- May I have back that dress I gave you....?
Remember that perfect dress ... or the slacks ... or the suit that you could not live without? And where is it now?
Clothes come in and out of our lives on a regular basis and -- if you're like me -- they're given away when you drop a dress size and madly longed for when you go up two sizes.
From my youth, I can remember two items of clothing from Rolands, one of those exclusive Illinois stores that has long since closed. One was a pink and white jersey that felt like spun sugar ... which quickly melted and twisted into a cotton candy lump when I used too hot an iron.
The other was a bright yellow Pollyanna dress (think sunshine) with gathered waist and puffy sleeves. I was sure I looked lovely; more likely a lemon. Where did that dress go. Or, do I really, really care?
Another never-to-be-forgotten ensemble was my first paisley print pantsuit. It was custom-made by the local seamstress and started the pantsuit revolution. Maybe, all by itself.
Some dresses though have come to symbolize our youth and sexual allure. I still remember a plum-colored knit, long to mid-calf, with batwing arms. (The better to hide my inheritance from my grandmother ... upper arms that resemble Dumbo's ears, ready to take off at the first breeze.) Ah, how those sleeves hid things!
Many a time, I wore that dress to social events and dinners where I hoped to attract and enchant the opposite sex. Alas, that never happened, but I never blamed the dress. Must have been the men and their lack of fashion sense.
This dress went to sister-in-law Paula, who was involved in theatre, and whom -- I was sure -- would pursue many theatrical entrances in this number. Can you hear me Paula? If that dress is hanging in the recesses of your closet, I'd love to try it on again. Or, if it's long since demised, I'd love to know how it met its fate.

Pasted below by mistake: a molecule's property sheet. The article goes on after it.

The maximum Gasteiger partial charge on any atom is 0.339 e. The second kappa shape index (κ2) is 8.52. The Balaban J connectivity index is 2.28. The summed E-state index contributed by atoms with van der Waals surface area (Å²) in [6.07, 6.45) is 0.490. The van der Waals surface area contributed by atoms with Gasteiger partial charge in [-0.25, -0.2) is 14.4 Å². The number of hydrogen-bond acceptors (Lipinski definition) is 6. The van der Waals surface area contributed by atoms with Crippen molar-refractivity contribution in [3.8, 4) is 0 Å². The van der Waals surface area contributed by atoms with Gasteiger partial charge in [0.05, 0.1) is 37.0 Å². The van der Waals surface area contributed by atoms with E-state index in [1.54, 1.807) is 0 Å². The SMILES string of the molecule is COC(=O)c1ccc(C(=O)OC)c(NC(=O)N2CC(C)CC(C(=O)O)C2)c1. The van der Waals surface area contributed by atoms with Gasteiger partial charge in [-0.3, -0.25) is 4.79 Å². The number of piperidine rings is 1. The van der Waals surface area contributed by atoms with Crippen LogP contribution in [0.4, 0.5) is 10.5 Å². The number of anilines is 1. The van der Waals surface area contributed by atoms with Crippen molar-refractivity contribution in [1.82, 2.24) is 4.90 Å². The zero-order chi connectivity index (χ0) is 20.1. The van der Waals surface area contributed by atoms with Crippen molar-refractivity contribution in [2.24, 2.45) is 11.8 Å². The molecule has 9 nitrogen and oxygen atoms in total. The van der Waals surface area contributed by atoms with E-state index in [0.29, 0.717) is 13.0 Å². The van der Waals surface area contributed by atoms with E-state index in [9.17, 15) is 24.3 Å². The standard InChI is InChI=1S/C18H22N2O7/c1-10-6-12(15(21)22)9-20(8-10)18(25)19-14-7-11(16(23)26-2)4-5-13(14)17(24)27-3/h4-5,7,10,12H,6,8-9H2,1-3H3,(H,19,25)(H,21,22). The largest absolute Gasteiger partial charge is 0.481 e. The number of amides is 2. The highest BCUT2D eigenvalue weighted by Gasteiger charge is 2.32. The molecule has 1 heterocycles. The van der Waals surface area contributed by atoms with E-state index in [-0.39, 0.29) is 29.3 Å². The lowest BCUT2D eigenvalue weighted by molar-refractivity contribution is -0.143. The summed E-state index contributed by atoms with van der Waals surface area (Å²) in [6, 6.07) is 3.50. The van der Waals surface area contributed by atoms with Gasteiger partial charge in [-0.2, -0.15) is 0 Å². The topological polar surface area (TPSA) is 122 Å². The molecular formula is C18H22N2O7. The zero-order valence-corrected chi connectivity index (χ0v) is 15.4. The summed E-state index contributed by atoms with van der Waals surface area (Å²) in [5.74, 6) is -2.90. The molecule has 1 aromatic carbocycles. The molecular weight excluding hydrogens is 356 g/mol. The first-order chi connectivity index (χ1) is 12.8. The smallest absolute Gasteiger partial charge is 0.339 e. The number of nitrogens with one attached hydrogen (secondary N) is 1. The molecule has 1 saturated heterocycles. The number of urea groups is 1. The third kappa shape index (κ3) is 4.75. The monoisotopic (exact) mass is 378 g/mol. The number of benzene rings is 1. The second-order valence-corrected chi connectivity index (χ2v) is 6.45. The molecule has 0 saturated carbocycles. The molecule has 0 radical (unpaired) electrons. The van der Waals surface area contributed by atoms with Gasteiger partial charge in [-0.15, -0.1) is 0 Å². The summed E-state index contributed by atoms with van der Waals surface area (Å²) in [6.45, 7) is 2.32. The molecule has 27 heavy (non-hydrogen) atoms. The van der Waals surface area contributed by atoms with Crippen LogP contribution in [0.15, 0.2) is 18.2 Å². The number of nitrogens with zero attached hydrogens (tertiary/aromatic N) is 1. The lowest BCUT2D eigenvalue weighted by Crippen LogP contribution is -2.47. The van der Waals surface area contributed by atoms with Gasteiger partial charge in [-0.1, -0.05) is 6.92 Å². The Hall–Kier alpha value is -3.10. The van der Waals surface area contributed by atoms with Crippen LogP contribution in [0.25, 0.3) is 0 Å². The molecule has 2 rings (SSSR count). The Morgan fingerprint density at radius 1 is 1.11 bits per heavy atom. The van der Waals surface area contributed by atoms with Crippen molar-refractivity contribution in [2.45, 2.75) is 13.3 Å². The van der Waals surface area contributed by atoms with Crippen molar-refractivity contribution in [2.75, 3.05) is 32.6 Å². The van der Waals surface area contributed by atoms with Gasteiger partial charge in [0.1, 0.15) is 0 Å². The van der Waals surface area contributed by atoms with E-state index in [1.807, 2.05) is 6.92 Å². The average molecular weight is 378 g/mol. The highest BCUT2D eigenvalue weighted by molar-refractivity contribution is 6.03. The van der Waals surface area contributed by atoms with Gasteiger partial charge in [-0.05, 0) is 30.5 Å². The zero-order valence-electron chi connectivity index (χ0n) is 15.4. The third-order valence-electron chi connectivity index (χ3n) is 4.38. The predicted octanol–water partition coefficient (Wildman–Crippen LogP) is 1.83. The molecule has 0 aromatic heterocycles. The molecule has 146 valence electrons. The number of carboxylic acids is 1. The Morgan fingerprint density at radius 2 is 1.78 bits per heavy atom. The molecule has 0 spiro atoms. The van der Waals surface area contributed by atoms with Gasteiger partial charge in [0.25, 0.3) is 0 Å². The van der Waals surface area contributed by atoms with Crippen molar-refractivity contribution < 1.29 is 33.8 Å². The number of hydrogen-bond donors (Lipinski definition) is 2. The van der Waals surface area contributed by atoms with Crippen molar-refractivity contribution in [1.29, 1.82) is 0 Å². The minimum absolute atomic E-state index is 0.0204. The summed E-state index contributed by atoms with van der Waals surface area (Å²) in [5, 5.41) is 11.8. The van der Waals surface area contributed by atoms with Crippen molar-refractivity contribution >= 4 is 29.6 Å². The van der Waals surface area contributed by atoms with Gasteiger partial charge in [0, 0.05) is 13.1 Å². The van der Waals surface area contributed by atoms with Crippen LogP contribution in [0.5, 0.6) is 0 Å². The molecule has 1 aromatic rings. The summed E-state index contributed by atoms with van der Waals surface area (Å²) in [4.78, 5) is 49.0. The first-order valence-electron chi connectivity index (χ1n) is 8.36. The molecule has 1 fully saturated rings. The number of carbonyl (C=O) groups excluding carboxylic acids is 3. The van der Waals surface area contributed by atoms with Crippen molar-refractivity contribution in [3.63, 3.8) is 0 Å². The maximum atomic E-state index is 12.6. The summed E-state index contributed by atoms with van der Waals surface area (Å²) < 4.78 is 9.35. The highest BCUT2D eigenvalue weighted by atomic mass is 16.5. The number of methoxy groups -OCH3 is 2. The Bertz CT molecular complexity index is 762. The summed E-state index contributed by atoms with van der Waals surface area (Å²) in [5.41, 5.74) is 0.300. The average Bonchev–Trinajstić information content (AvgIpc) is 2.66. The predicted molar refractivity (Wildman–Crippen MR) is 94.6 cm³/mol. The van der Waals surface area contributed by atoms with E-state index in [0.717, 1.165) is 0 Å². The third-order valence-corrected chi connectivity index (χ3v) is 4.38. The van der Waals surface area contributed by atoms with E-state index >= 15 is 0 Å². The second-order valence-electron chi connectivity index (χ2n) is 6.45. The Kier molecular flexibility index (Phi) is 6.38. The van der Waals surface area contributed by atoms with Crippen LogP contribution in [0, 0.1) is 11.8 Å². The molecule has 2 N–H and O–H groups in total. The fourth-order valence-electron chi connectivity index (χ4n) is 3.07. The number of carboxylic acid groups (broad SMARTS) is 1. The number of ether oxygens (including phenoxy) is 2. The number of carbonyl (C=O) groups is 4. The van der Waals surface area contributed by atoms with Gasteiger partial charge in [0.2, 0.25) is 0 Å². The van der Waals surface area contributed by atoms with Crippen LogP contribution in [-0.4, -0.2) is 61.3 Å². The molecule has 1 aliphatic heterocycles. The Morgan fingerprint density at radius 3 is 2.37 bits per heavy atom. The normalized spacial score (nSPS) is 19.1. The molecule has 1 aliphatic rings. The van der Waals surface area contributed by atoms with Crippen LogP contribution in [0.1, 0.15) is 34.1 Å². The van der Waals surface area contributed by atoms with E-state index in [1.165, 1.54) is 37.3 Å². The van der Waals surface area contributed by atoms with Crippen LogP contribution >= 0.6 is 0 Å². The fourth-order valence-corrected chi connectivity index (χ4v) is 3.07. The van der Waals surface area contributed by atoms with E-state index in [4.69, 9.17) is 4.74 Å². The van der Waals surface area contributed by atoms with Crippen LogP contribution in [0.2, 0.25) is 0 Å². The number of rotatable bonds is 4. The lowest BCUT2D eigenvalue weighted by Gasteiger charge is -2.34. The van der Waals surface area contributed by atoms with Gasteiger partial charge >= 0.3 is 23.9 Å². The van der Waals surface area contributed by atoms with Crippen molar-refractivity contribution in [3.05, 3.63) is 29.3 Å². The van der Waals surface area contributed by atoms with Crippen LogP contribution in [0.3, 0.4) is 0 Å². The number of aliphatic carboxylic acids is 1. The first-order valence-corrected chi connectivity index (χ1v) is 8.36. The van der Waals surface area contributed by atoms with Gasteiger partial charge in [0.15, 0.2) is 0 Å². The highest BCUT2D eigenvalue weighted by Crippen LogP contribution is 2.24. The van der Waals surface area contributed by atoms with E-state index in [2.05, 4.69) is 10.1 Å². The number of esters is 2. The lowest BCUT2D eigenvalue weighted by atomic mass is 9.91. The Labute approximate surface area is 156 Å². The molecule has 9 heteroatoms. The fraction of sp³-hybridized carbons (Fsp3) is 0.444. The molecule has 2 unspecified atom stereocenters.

Janet, Judy and Sharon -- my sisters in Illinois -- benefited from many of my wardrobe discards. I used to travel extensively and could only manage those things that would fit into a suitcase. At the same time, I was a polished and inveterate shopper. The two would not seem to mesh, except that I gave away as often and as much as I acquired.
I do remember a velvet jacket, but not much more. (Note to sisters: see message to Paula.)
Janet once had a slinky black cocktail dress that was strapless and had its own velvet jacket. I remember that particularly from a trip we girls took together to Las Vegas.
We had tickets to a dinner performance and were sliding onto the cushions around the nightclub's round table. I slid around first and then Judy, when suddenly Janet screamed "Stop, stop!"
Judy was sliding around the table and grabbing at what she thought was the tablecloth. Instead, it was Janet's strapless slinky black cocktail dress -- now X-rated. Jackets are a blessing!
But we're getting off track here. Girls, you'll have to tell stories about your dresses on your own time.
Again, I remember a white knit, mid-calf (they seem so elegant at that length) with a smocked top and ballooning sleeves (the batwings again). I was a fairy princess in that, until I saw a photograph someone took of me. The dress immediately went into the back of the closet -- on the floor, I think -- and was never heard from again.
Speaking of "fairy princesses", I was one in first or second grade. Aunt Flava, one of my grandmother's sisters, gave us dresses for the Christmas play. Mine had a black velvet bodice with little glass diamonds sewn in and a taffeta skirt of black and gold plaid.
It was truly magic. The best dresses are.